The Hazards of Sitting

. . . even though you exercise, too much sitting can kill you!

It began back in 1953 when researchers found that bus conductors in London had half as many heart disease related deaths as bus drivers. The difference between the two groups: Drivers sit for the major part of their work day, while conductors are in constant motion, collecting fares by walking the aisles and going up and down the stairs of the English double-decker buses.

Since the fifties, exercise physiologists have found that non-exercise physical activity (NEPA), specifically staying relatively active throughout the day versus sitting for prolonged periods, seems to have an even more beneficial impact on health than regular sessions of more strenuous exercise. By now, numerous studies have associated higher levels of NEPA, regardless of exercise, with reduced risk for cardiovascular disease, diabetes, depression, dementia and cancer. Meanwhile increased time spent sitting is associated with increased risk of disease and even mortality.

A case in point is a recent study published in the British Journal of Sports Medicine. About 4,000 men and women aged 60 were followed for approximately 12 years. Those who spent the most time engaged in NEPA on a daily basis had a 30% reduced risk of death compared with those who were least active, and a 27% reduced risk of a first-time cardiovascular event. Further, they had smaller waists, lower triglycerides, higher levels of the “good” cholesterol HDL, and a lower incidence of metabolic syndrome.  All of these results were independent of whether the subjects exercised regularly or not!

It makes sense.  Movement is essential to life. Being confined to your bed for any significant length of time, or being an astronaut in space where gravitational force is minimal, has been shown to have many detrimental effects. Now it’s becoming clearer that sitting for protracted periods of time on a daily basis is also harmful.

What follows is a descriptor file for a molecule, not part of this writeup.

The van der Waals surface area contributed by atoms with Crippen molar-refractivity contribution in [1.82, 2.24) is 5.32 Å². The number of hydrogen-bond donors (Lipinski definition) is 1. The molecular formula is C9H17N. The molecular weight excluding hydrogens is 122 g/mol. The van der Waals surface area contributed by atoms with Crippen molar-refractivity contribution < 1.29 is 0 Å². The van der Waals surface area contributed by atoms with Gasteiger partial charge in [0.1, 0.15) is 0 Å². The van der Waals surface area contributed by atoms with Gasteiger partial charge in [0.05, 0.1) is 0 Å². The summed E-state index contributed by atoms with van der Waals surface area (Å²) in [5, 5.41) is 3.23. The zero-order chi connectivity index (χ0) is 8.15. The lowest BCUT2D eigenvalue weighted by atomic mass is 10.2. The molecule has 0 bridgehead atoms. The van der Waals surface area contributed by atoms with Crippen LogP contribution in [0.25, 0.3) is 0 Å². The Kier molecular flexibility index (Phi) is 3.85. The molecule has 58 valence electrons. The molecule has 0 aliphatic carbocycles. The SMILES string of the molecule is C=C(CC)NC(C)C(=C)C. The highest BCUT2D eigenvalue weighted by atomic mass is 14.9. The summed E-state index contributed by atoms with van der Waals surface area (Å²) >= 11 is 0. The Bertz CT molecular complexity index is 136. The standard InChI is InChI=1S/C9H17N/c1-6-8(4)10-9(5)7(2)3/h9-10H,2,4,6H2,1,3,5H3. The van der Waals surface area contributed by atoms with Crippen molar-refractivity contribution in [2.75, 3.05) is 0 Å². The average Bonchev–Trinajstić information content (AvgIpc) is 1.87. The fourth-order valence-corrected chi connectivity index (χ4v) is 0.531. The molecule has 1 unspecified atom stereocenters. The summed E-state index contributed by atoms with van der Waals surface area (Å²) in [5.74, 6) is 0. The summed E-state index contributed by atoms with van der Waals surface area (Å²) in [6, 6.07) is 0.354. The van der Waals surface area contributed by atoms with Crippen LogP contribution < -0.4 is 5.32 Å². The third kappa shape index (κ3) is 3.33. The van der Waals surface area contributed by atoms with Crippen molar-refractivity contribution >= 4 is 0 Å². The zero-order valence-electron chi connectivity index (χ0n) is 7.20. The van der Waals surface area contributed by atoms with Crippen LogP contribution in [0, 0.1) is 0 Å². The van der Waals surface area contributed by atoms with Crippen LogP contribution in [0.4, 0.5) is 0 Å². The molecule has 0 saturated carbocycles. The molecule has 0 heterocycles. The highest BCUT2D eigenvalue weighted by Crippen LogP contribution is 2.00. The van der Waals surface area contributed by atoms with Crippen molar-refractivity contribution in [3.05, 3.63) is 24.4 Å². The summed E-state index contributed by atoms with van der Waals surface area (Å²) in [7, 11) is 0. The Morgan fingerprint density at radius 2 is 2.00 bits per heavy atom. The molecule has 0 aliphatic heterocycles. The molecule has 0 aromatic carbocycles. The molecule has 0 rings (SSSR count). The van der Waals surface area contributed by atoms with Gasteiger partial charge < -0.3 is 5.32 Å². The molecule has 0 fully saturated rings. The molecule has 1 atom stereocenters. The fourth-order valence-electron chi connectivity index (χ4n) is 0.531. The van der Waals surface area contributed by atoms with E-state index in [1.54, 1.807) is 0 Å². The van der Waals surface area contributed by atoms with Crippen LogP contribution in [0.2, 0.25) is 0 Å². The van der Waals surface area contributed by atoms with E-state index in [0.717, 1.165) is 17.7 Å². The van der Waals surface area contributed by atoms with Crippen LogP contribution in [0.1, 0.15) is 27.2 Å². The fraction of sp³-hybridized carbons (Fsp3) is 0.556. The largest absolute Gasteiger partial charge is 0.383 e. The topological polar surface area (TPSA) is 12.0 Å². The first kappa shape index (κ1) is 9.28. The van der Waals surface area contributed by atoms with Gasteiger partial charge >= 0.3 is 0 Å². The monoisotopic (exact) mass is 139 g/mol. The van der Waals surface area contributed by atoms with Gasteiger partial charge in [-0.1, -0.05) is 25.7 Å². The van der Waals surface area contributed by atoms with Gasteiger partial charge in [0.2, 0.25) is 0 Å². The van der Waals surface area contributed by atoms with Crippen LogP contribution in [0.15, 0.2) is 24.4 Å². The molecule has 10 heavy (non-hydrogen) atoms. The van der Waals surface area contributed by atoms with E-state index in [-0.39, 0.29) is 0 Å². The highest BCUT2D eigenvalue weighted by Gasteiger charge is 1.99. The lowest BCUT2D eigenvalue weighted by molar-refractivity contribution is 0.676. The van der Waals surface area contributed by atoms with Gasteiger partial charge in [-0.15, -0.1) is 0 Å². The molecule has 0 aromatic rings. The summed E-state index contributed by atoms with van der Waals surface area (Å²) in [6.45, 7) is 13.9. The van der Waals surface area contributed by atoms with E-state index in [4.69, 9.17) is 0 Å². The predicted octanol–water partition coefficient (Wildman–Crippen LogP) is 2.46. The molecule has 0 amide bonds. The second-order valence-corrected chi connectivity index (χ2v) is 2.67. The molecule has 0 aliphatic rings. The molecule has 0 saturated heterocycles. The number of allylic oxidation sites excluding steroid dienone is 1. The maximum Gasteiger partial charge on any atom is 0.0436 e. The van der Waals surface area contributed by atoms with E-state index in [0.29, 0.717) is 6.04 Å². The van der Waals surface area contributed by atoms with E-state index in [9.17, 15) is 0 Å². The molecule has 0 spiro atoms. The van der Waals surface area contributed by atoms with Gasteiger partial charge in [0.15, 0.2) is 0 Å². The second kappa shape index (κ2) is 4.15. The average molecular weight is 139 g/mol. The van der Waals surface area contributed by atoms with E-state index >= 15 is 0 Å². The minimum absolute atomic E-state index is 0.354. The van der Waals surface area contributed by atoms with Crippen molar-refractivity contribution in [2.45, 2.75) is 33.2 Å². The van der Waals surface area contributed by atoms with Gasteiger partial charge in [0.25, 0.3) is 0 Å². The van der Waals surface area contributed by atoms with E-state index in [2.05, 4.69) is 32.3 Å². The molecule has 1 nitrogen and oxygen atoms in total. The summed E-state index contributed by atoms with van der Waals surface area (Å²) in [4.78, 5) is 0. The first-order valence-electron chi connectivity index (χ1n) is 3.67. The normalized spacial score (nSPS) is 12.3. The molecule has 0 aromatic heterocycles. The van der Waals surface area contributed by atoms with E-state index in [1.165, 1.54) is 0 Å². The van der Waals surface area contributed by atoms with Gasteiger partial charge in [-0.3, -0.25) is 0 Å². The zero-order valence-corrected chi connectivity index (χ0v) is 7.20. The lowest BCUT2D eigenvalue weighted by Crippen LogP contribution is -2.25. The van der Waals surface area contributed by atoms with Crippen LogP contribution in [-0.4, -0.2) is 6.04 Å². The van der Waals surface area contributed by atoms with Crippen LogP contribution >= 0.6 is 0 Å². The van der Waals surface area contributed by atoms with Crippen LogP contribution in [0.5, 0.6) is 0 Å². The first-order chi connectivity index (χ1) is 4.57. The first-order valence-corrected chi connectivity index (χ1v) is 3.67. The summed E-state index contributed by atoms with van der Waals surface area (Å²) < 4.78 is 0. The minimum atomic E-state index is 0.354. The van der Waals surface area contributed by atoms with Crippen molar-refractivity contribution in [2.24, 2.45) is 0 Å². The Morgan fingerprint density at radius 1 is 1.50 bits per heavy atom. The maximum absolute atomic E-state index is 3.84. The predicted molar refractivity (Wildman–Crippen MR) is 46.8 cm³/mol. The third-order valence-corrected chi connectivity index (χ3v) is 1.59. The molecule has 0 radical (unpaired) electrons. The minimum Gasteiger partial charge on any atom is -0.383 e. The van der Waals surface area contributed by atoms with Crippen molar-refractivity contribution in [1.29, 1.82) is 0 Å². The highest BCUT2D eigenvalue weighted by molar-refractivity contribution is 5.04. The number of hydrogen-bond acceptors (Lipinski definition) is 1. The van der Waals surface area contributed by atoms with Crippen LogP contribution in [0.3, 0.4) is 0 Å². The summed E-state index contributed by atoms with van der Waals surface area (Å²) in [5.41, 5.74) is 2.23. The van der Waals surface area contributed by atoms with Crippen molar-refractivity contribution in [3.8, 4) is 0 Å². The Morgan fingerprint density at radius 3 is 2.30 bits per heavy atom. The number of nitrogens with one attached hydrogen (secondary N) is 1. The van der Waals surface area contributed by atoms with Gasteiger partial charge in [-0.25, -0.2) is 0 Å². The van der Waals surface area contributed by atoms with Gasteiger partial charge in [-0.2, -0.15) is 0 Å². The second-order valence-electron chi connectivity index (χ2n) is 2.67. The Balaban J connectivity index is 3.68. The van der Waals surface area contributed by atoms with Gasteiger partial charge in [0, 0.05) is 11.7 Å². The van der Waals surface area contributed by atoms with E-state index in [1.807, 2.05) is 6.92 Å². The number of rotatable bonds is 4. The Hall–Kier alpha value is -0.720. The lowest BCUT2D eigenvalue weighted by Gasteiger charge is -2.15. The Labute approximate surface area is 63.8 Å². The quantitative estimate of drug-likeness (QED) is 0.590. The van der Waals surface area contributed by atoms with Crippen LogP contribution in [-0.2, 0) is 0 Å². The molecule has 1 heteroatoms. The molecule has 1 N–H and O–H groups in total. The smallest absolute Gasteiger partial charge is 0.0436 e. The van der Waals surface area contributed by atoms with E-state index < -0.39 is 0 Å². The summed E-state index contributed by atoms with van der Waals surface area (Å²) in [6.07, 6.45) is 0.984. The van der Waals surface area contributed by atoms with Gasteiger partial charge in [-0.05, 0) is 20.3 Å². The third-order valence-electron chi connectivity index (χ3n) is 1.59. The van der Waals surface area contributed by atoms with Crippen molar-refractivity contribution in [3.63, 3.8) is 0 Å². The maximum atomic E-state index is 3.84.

So what are those of us whose jobs dictate that we sit at a desk, in front of a computer, across from clients, or behind a wheel to do?

Scientist Joan Vernikos, PhD, who worked with astronauts at NASA and later conducted experiments on mitigating the effects of long-term bed rest, has an answer.  Her experiments and those of other exercise physiologists indicate that simply standing up from a seated position 36 times throughout the day is enough to prevent the physical deterioration that would otherwise occur. Moving in opposition to gravity is the key to stimulate appropriate cell function. You can’t make this into one or two exercise sessions; rather, you need to get up and move around at various intervals throughout the day—you could even set a timer for 15-minute periods. Also, the new fad of working standing up is not a helpful alternative, as it too is a relatively static position. The more you can move against gravity, and the more varied the movement, the better.  Dr. Vernikos recommends “playing” with gravity and becoming inventive: stooping, squatting, reaching, bending, stretching, jumping, etc.  She has various suggestions for incorporating more movement into your life in her book, Sitting Kills, Movement Heals.

Regular exercise is still necessary for optimal health (we continue to recommend 15 minutes of rebounding once or better twice a day), but getting up out of your chair and moving against gravity regularly throughout the day may be even more critical.


Morris JN. Coronary heart-disease and physical activity of work. Lancet. 1953;262:1053-1057, 1111-1120.
Ekblom-Bak E. The importance of non-exercise physical activity for cardiovascular health and longevity. British Journal of Sports Medicine. 2014;48:233-238.
Sitting Kills, Moving Heals, Dr. Joseph Mercola interviews Dr. Joan Vernikos, PhD.
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